It has been an offseason of change throughout the Green Bay Packers organization.
A new defensive coordinator headlines a slew of changes on Mike McCarthy’s coaching staff, but it was a change at quarterbacks coach, Alex Van Pelt, that seemed to raise the ire of Aaron Rodgers most. Tack on the decision to part ways with receiver Jordy Nelson, and perhaps the Super Bowl winning signal caller and long-time thorn in the Bears side has a reason (or two) to be disgruntled.
Sources use the words “frustrated” and “emotional” when it comes to Rodgers regarding the moves that severed ties with his position coach and one of his favorite receivers, according to Charles Robinson of Yahoo! Sports.
“Both of those decisions [with Nelson and Pelt] were made without him” a league source close to Rodgers told Robinson. “In both situations, he had no ifnluence with [the front office] before anything went down.”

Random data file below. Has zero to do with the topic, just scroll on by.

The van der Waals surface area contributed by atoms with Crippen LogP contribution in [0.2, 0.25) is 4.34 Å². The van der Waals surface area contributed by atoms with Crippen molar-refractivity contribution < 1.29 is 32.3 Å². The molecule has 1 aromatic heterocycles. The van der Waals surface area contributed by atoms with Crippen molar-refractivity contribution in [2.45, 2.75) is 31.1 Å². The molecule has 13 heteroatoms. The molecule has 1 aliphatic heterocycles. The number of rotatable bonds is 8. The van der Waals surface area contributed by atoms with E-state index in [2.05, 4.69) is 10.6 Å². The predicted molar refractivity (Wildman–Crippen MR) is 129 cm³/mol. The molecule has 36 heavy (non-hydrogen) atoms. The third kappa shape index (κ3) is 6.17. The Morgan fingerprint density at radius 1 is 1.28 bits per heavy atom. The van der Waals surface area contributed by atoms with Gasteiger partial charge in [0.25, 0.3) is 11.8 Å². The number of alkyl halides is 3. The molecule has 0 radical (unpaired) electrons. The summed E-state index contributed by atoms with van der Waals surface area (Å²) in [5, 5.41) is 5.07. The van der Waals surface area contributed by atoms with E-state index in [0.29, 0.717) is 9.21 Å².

Trouble in paradise? OK, so Green Bay won’t ever be confused with paradise. Especially not after an April blizzard. But this isn’t the kind of news we expect to hear coming out of Packerland. And not when Rodgers has been looking for a contract extension that would keep him happy (and in Green Bay) for the foreseeable future.
Rodgers has since downplayed the tensions reported in Robinson’s report while speaking at Day 1 of the Packers’ minicamp, telling ESPN’s Rob Demovsky: “You have to trust the process.”
In fairness, The Process has worked for Green Bay more often than not. However, it’s understandable why Rodgers wouldn’t be happy with an lack of communication. After all, it probably doesn’t sit right with Rodgers for all this to go down in an offseason that followed a regular season that showed how many organizational flaws were covered up by the star quarterback’s stellar play.
Even though we’re in a world where players play, coaches coach, and general managers generally manage the talent, quarterbacks are the exception to the rule and are often an extension of the head coach.
We often hear about how great quarterbacks work as de facto coaches on the field. With that being said, maybe quarterbacks (particularly ones as good as Rodgers) should probably be more in the loop with The Process. And yet, it doesn’t appear Green Bay feels that way. Hence, the Packers’ decision makers don’t seem to see eye-to-eye with the player who is impacted most by each decision.